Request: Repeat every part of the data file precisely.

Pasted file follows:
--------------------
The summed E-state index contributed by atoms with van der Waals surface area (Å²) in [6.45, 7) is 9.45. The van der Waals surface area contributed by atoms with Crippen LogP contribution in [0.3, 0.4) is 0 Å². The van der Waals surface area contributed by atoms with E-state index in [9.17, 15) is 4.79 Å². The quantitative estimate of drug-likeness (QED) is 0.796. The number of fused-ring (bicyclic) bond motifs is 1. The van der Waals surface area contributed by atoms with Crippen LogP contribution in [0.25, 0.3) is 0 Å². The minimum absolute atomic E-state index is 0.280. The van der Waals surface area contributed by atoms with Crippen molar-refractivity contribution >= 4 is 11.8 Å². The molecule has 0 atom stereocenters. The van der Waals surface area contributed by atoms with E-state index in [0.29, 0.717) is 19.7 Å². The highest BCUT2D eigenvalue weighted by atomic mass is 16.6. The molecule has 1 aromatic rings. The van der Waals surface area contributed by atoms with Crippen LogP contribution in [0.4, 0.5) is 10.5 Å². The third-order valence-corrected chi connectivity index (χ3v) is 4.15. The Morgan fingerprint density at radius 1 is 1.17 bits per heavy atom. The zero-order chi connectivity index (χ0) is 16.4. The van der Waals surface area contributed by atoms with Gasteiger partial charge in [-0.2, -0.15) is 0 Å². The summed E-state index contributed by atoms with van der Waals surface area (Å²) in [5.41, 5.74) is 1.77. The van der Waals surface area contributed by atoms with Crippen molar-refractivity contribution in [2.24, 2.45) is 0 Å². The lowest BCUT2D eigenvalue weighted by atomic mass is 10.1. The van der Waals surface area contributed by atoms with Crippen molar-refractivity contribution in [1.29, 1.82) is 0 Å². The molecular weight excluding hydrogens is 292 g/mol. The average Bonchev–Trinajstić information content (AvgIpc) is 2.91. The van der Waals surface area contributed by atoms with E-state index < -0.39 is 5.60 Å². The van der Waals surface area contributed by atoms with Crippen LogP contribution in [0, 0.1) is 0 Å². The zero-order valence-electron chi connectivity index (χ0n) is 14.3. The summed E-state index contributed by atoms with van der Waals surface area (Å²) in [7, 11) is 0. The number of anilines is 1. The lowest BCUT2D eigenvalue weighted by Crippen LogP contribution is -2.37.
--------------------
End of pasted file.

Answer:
The summed E-state index contributed by atoms with van der Waals surface area (Å²) in [6.45, 7) is 9.45. The van der Waals surface area contributed by atoms with Crippen LogP contribution in [0.3, 0.4) is 0 Å². The van der Waals surface area contributed by atoms with E-state index in [9.17, 15) is 4.79 Å². The quantitative estimate of drug-likeness (QED) is 0.796. The number of fused-ring (bicyclic) bond motifs is 1. The van der Waals surface area contributed by atoms with Crippen LogP contribution in [0.25, 0.3) is 0 Å². The minimum absolute atomic E-state index is 0.280. The van der Waals surface area contributed by atoms with Crippen molar-refractivity contribution >= 4 is 11.8 Å². The molecule has 0 atom stereocenters. The van der Waals surface area contributed by atoms with E-state index in [0.29, 0.717) is 19.7 Å². The highest BCUT2D eigenvalue weighted by atomic mass is 16.6. The molecule has 1 aromatic rings. The van der Waals surface area contributed by atoms with Crippen LogP contribution in [0.4, 0.5) is 10.5 Å². The third-order valence-corrected chi connectivity index (χ3v) is 4.15. The Morgan fingerprint density at radius 1 is 1.17 bits per heavy atom. The zero-order chi connectivity index (χ0) is 16.4. The van der Waals surface area contributed by atoms with Gasteiger partial charge in [-0.2, -0.15) is 0 Å². The summed E-state index contributed by atoms with van der Waals surface area (Å²) in [5.41, 5.74) is 1.77. The van der Waals surface area contributed by atoms with Crippen molar-refractivity contribution in [2.24, 2.45) is 0 Å². The lowest BCUT2D eigenvalue weighted by atomic mass is 10.1. The van der Waals surface area contributed by atoms with Crippen molar-refractivity contribution in [1.29, 1.82) is 0 Å². The molecular weight excluding hydrogens is 292 g/mol. The average Bonchev–Trinajstić information content (AvgIpc) is 2.91. The van der Waals surface area contributed by atoms with E-state index < -0.39 is 5.60 Å². The van der Waals surface area contributed by atoms with Crippen LogP contribution in [0, 0.1) is 0 Å². The zero-order valence-electron chi connectivity index (χ0n) is 14.3. The summed E-state index contributed by atoms with van der Waals surface area (Å²) in [7, 11) is 0. The number of anilines is 1. The lowest BCUT2D eigenvalue weighted by Crippen LogP contribution is -2.37.